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How to scale your threat modeling capability

So, you have one or two, maybe tens, or maybe even hundreds of applications already built and deployed. You want to create threat models for those applications. But, why? Come on, you know why—to identify potential flaws that have been there since the applications were created. And of course you also want to create threat models for new applications that are being built as we speak.

No matter how large or small your software security group (SSG) is, they likely have a full workload. Or, maybe your organization doesn’t have a SSG at all. Instead, you have a small number of developers with deep software security knowledge. In either case, you may not have the staff necessary to work on the threat models you would like to create. Should you abandon your goal of threat modeling the existing and/or new applications? Not so fast…there may still be a way.

Scaling your threat modeling capability

There are two common options to address scalability:

  1. Scale horizontally. This involves increasing the number of units doing the work (e.g., adding more computers).
  2. Scale vertically. This involves increasing the capacity of whatever is doing the work (e.g., more/faster CPUs, more/faster memory, bigger/faster disks).

How does this translate into scaling your threat modeling effort? Well, for horizontal scaling you need to increase the number of units doing the work. As such, you’ll want to either expand your SSG or bring in resources who will be able to conduct threat modeling. For vertical scaling, you’ll need to increase the capacity of whatever is getting the work done. Maybe you ask the SSG team to work more hours or increase the brain function of those conducting the analysis so they can work more! These aren’t realistic options…at least not to me.

A good option would be to bring in more people to carry out the threat modeling.

Creating your threat models

When building a threat model here at Synopsys, we kick things off with a component diagram. This represents major functional components, communication paths between those components, and some representation of trust boundaries.

Once the diagram has been annotated, you can start your analysis. As we look at this progression, how much of this work needs to be done by the SSG?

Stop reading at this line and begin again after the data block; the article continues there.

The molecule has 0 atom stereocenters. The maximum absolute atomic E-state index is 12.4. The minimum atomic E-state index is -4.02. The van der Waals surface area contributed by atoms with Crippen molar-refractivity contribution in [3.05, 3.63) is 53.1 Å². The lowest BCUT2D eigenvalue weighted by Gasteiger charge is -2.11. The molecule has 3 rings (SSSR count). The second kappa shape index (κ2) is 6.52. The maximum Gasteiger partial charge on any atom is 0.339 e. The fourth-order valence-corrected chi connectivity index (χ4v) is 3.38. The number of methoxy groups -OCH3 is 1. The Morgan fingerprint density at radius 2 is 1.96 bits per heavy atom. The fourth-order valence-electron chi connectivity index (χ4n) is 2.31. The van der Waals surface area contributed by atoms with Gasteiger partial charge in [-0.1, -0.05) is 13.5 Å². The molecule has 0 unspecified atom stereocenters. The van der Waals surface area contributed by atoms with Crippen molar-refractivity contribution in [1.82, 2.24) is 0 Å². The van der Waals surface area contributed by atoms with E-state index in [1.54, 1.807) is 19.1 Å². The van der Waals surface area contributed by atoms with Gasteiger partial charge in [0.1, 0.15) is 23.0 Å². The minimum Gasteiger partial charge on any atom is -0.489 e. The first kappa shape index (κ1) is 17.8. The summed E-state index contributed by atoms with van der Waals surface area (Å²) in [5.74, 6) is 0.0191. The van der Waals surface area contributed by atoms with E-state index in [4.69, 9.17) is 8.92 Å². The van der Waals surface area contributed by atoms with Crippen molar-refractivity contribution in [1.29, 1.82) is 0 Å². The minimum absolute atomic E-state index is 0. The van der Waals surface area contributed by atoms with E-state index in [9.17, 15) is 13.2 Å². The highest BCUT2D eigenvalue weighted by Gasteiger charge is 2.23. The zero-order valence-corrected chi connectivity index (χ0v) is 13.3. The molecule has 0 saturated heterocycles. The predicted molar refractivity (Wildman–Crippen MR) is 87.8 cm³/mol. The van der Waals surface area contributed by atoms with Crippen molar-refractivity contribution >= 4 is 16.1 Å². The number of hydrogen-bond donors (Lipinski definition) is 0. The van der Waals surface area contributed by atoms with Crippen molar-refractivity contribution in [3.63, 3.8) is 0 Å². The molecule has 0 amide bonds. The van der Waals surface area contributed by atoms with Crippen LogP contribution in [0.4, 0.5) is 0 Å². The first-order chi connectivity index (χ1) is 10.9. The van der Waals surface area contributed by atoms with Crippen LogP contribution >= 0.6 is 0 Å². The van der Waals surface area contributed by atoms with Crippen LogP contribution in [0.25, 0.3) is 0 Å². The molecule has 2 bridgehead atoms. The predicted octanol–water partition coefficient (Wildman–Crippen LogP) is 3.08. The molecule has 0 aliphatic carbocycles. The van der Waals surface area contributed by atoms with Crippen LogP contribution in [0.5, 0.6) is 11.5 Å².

If you were part of a SSG and tasked with creating this diagram, how would you do it? If you knew nothing about the application, you would talk to the application team and have them describe how the application was built. Based on that information you could create the component diagram.

Light Bulb! Wait a minute, wouldn’t it be more efficient if the application team presented the component diagram to the SSG when they were describing the system to them? The application team knows what components exist and how those components communicate with each other. If that’s possible, you now have more people working on the threat model and it’s one less thing for the SSG to do. Thus, their capacity has increased and you just scaled the threat modeling capability of your SSG.

Sharing the workload

Those paying attention noticed that you increased the capacity of the SSG by having the application team do some additional work. It’s true—there is no free lunch here. However, creating a component diagram requires little software security expertise. It also requires a very good understanding of how the application was built or is planned to be built. This is the knowledge domain of the application team. The application team will still need to describe the system to the SSG so that the rest of the threat model can be created (annotate component diagram with assets, threat agents, etc.). And now the SSG will have a bit more time to do their work since they won’t have to create the component diagram.

The bottom line

Not all elements of threat modeling require deep software security knowledge. By sharing the workload to create the threat model, varying degrees of scale can be achieved and more threat models can be created and analyzed. Good luck finding those flaws!!

Six steps to effective threat modeling
Jim DelGrosso

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Jim DelGrosso

Jim DelGrosso

Jim DelGrosso is a senior principal consultant at Synopsys. In addition to his overarching knowledge of software security, he specializes in architecture analysis, threat modeling, and secure design. Jim is the Executive Director for IEEE Computer Society Center for Secure Design (CSD). He also predicts that “OpenSSL will have at least one new vulnerability found in the next 12 months. You can pick the start date—it’s the ‘12 months’ that matters.” Jim relaxes and decompresses from work by playing with the dogs, listening to music, or just chilling out with a beer and a movie.

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